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Oxygen Concentrator Pulse vs Continuous

Patients who have been told by their doctor that they may need to have oxygen therapy may have heard the terms pulse and continuous flow used and may be wondering which of these options is going to be best for them. It is important to have a good understanding of what each of the phrases means and how they work with the home oxygen concentrators you will be using. It can be quite confusing for those who have never been on oxygen before, but it can be broken down so it is more easily understood.

First, you will want to understand liters per minute and flow rates. On your prescription, you will see “liters per minute” and this may cause some to believe that the only way to get the required amount of oxygen is to use a continuous flow system. The LPM simply refers to the amount of oxygen delivery that you have been prescribed per minute.

Most of the home oxygen concentrators will have exact LPM settings that you can use, as will many of the continuous flow concentrators. With a pulse flow oxygen concentrator, the settings will be between one and eight liters per minute. Many of the portable oxygen concentrators will have these same settings. The liters per minute does not necessarily mean that it will relate to the settings on all types of oxygen concentrators. They can vary from one make and model to another. Therefore, when you are buying a concentrator, make sure it can deliver the proper amount of oxygen to you, whether it is a pulse dose oxygen concentrator or a continuous flow oxygen concentrator.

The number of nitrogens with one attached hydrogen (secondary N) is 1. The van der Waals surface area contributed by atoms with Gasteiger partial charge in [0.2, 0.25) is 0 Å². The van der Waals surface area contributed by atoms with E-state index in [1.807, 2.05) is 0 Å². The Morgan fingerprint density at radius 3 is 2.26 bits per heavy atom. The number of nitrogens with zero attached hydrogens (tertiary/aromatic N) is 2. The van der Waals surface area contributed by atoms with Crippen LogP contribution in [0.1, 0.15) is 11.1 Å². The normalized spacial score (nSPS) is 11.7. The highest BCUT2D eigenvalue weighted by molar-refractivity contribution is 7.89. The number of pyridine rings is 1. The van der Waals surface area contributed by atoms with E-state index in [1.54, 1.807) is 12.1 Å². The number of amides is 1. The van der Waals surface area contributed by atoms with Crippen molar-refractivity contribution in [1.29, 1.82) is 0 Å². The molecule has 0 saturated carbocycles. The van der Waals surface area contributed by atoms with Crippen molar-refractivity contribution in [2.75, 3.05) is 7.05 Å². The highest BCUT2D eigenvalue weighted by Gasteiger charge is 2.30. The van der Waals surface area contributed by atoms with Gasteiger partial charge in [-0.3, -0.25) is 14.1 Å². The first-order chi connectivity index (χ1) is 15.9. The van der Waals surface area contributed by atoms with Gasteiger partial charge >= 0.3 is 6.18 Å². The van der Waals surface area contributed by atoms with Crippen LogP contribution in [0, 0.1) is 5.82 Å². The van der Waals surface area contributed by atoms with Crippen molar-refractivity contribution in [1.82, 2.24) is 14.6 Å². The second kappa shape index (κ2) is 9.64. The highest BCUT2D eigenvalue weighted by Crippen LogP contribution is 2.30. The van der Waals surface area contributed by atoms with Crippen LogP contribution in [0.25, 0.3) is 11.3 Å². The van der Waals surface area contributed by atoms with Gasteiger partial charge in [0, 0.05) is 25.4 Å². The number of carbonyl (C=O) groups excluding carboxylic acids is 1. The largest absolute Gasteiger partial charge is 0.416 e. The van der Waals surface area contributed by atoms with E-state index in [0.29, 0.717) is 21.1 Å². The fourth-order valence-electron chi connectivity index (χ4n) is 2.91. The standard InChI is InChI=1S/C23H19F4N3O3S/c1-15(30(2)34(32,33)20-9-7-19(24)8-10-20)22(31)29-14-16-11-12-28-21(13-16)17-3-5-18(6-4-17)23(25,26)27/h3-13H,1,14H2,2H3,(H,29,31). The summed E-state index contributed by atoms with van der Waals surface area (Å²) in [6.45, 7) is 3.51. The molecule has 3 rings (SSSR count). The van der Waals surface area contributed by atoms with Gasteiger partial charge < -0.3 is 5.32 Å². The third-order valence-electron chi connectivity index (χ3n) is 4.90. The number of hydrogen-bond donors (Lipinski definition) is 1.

What Are Pulse Concentrators?

With a pulse flow concentrator you are going to bring oxygen into your air passages through a nasal canula with each breath that you take. If your breathing rate were to increase, then the concentrator would be able to adapt and provide you with another breath, or pulse, of oxygen with each of your breaths. The delivery of the oxygen is controlled through your own breathing.

These types of units tend to be efficient because you are only using them during the actual breaths that you take. There is no oxygen wasted, since it will not be flowing during the periods between each of the breath. This not only ensures that you are not wasting oxygen, but it also ensures that the battery life on the unit will be better. An additional benefit of this type of flow unit is that the size tends to be smaller when compared with a continuous flow concentrator. This makes the pulse flow portable.

One of the other differences between these types of concentrators is that the pulse portable oxygen concentrators are not delivering oxygen in exact liters per minute, and there is no standardization between the models on the market.

It is important that you work with your healthcare professional to make sure you are choosing the right machine for your needs. These types of machines can work well for many people, but some patients will find that they are not capable of providing them with the amount of oxygen that they need. For example, if someone needs to use oxygen overnight, they would likely be better served with a continuous flow oxygen concentrator rather than a pulse flow oxygen concentrator.

They do tend to work very well for those who are still quite active. They are easier to use when people are out of the house, and they can be used for those who can still get in some exercise. The flow will match your needs since it provides oxygen with each breath. For those who still get out and are busy, this can be a nice solution to allow you to maintain that lifestyle as much as possible.